uNAVSA-4 – Kim Vu – kim.vu@unavsa.org
uNAVSA-3 – Bao Ngoc To baongoc.to@gmail.com
uNAVSA-2 – Thuc Nguyen – thuc.nguyen@uvsamidwest.org

Appendix

Shepherding Explained
A shepherd functions as a consultant, not a collaborator or helper for a speaker’s, panelist’s, or resource fair participant’s presentation.

A shepherd:

  • Is prepared
  • Should be familiar with the target audience
  • Should be well-versed with the presenter’s biography and presentation material
  • Is responsible for making sure the needs of the speaker/panelist/resource fair participant are met
    • Follow-up up to make sure flights, hotel accommodations, etc meet their needs
    • Make sure their laptop/presentation is checked during conference (we want to avoid any technical difficulties)
    • Make sure all A/V is available for presenters (projector, screen, speakers)

Speaker/Panelist Item Submission Checklist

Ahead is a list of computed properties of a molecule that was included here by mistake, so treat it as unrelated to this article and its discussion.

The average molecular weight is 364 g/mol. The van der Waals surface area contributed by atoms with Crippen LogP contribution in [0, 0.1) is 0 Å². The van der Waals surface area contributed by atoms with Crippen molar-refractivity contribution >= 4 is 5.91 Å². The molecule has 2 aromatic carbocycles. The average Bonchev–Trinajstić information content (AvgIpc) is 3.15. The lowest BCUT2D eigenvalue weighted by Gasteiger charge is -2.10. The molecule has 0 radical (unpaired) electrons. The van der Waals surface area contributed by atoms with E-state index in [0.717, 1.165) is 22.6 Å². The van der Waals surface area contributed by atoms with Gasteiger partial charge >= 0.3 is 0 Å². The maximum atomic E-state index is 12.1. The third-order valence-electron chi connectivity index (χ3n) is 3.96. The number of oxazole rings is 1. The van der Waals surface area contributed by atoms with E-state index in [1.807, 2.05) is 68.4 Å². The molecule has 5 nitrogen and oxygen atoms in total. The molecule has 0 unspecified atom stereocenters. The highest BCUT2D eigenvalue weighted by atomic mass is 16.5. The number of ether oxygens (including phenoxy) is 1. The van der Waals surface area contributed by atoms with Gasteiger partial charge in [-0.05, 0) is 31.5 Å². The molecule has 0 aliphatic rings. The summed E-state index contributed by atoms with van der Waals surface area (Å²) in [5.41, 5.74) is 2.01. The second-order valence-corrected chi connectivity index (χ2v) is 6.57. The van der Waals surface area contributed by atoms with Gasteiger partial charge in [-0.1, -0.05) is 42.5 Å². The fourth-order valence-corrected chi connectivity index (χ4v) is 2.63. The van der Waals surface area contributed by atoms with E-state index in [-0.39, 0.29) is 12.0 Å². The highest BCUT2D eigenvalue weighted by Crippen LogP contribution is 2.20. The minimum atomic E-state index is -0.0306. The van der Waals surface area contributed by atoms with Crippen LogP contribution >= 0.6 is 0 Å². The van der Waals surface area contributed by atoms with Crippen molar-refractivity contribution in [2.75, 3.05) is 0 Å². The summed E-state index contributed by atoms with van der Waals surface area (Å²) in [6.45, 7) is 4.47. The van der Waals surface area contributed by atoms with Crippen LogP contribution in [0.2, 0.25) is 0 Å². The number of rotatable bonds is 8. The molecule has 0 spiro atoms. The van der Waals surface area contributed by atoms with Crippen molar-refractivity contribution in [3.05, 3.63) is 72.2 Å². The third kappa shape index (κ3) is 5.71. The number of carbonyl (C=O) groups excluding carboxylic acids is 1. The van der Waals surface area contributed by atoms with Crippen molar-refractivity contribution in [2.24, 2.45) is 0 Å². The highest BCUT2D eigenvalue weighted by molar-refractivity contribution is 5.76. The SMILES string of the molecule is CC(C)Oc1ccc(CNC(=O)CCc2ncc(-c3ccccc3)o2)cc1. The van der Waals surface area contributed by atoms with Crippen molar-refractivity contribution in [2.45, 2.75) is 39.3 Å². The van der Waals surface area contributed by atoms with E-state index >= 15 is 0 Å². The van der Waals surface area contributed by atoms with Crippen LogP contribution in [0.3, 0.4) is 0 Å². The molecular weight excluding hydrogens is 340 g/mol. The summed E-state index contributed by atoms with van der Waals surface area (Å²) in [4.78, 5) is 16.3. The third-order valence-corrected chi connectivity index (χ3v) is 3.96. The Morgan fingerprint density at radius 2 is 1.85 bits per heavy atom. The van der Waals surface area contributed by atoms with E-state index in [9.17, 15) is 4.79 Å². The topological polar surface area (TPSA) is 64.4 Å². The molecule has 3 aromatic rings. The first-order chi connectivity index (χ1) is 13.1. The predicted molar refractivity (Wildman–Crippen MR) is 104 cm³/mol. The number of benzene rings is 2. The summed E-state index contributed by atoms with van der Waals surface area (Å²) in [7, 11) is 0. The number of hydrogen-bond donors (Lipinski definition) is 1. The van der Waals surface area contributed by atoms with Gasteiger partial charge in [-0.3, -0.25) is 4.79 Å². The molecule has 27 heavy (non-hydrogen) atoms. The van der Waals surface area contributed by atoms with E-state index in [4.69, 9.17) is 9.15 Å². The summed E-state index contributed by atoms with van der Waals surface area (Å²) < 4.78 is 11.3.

• Send presenter the speaker packet by the confirmation date
  • Speaker Agreement
    • Send to presenter
    • Once signed and emailed back to you, email them the speaker RSVP form
  • Flight itinerary (emailed to Programming Director)
  • Workshop Summary (1 paragraph)
  • Biography (2 paragraphs max), Photo, Cell Phone number (emailed to Program  Director)
  • Early Outline Draft (includes details, examples, stories)/ PowerPoint
  • Handouts / Equipment Request
  • Final Presentation (for us to put on website)

Resource Fair Participant Item Submission Checklist

  • Send participant the Resource Fair packet by the confirmation date
  • Resource Fair agreement for students (not applicable to organizations)
    • Send to participant
    • Once signed and emailed back to you, e-mail them the Resource Fair RSVP form
  • 1st packet draft for students / display materials for organizations
  • Final packet draft for students (for us to print and put on website)

Shepherd Item Submission
To Program Director
Forward all item submissions and / or CC into the emails
Flight itinerary
Biography (2 paragraphs max), Photo, Cell Phone number
Map of Resource Fair / Contact list / Email back rejection to organizations if anything isn’t
appropriate for Fair

To speaker/panelist/Resource Fair participant